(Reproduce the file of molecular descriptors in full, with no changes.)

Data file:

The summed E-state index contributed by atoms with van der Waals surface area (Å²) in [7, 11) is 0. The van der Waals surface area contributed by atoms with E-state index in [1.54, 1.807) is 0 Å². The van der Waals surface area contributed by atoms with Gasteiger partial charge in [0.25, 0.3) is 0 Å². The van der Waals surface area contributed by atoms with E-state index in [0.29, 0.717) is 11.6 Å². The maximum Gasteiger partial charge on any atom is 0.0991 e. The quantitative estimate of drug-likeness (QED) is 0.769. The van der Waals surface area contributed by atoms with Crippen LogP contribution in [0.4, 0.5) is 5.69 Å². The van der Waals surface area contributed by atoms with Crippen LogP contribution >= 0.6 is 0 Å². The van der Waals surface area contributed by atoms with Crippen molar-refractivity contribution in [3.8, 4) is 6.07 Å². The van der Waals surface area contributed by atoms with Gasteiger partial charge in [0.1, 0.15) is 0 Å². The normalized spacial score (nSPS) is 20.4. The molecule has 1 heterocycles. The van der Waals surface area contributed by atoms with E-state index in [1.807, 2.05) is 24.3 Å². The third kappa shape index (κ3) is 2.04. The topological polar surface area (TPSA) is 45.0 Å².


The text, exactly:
The summed E-state index contributed by atoms with van der Waals surface area (Å²) in [7, 11) is 0. The van der Waals surface area contributed by atoms with E-state index in [1.54, 1.807) is 0 Å². The van der Waals surface area contributed by atoms with Gasteiger partial charge in [0.25, 0.3) is 0 Å². The van der Waals surface area contributed by atoms with E-state index in [0.29, 0.717) is 11.6 Å². The maximum Gasteiger partial charge on any atom is 0.0991 e. The quantitative estimate of drug-likeness (QED) is 0.769. The van der Waals surface area contributed by atoms with Crippen LogP contribution in [0.4, 0.5) is 5.69 Å². The van der Waals surface area contributed by atoms with Crippen LogP contribution >= 0.6 is 0 Å². The van der Waals surface area contributed by atoms with Crippen molar-refractivity contribution in [3.8, 4) is 6.07 Å². The van der Waals surface area contributed by atoms with Gasteiger partial charge in [0.1, 0.15) is 0 Å². The normalized spacial score (nSPS) is 20.4. The molecule has 1 heterocycles. The van der Waals surface area contributed by atoms with E-state index in [1.807, 2.05) is 24.3 Å². The third kappa shape index (κ3) is 2.04. The topological polar surface area (TPSA) is 45.0 Å².